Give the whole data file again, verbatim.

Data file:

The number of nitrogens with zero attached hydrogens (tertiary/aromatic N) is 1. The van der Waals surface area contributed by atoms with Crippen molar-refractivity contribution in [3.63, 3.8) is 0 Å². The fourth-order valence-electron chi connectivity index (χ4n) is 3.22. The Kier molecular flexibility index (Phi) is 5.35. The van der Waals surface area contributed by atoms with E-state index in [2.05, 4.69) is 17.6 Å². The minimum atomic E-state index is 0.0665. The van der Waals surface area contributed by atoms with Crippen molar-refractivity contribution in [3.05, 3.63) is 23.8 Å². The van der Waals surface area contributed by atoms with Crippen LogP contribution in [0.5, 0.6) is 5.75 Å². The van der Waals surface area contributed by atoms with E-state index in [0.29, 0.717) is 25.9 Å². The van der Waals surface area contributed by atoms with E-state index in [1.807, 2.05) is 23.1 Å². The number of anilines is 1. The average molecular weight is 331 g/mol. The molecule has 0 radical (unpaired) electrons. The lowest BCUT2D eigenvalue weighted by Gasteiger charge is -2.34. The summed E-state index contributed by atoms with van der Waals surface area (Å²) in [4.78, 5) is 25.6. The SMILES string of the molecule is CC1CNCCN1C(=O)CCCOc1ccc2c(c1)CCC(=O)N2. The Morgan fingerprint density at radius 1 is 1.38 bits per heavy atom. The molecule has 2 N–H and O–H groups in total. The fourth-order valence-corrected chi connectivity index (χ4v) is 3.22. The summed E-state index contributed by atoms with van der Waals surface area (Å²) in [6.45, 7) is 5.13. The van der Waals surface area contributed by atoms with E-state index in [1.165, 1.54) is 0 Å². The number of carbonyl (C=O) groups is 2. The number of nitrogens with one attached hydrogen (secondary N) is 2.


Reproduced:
The number of nitrogens with zero attached hydrogens (tertiary/aromatic N) is 1. The van der Waals surface area contributed by atoms with Crippen molar-refractivity contribution in [3.63, 3.8) is 0 Å². The fourth-order valence-electron chi connectivity index (χ4n) is 3.22. The Kier molecular flexibility index (Phi) is 5.35. The van der Waals surface area contributed by atoms with E-state index in [2.05, 4.69) is 17.6 Å². The minimum atomic E-state index is 0.0665. The van der Waals surface area contributed by atoms with Crippen molar-refractivity contribution in [3.05, 3.63) is 23.8 Å². The van der Waals surface area contributed by atoms with Crippen LogP contribution in [0.5, 0.6) is 5.75 Å². The van der Waals surface area contributed by atoms with E-state index in [0.29, 0.717) is 25.9 Å². The van der Waals surface area contributed by atoms with E-state index in [1.807, 2.05) is 23.1 Å². The number of anilines is 1. The average molecular weight is 331 g/mol. The molecule has 0 radical (unpaired) electrons. The lowest BCUT2D eigenvalue weighted by Gasteiger charge is -2.34. The summed E-state index contributed by atoms with van der Waals surface area (Å²) in [4.78, 5) is 25.6. The SMILES string of the molecule is CC1CNCCN1C(=O)CCCOc1ccc2c(c1)CCC(=O)N2. The Morgan fingerprint density at radius 1 is 1.38 bits per heavy atom. The molecule has 2 N–H and O–H groups in total. The fourth-order valence-corrected chi connectivity index (χ4v) is 3.22. The summed E-state index contributed by atoms with van der Waals surface area (Å²) in [6.45, 7) is 5.13. The van der Waals surface area contributed by atoms with E-state index in [1.165, 1.54) is 0 Å². The number of carbonyl (C=O) groups is 2. The number of nitrogens with one attached hydrogen (secondary N) is 2.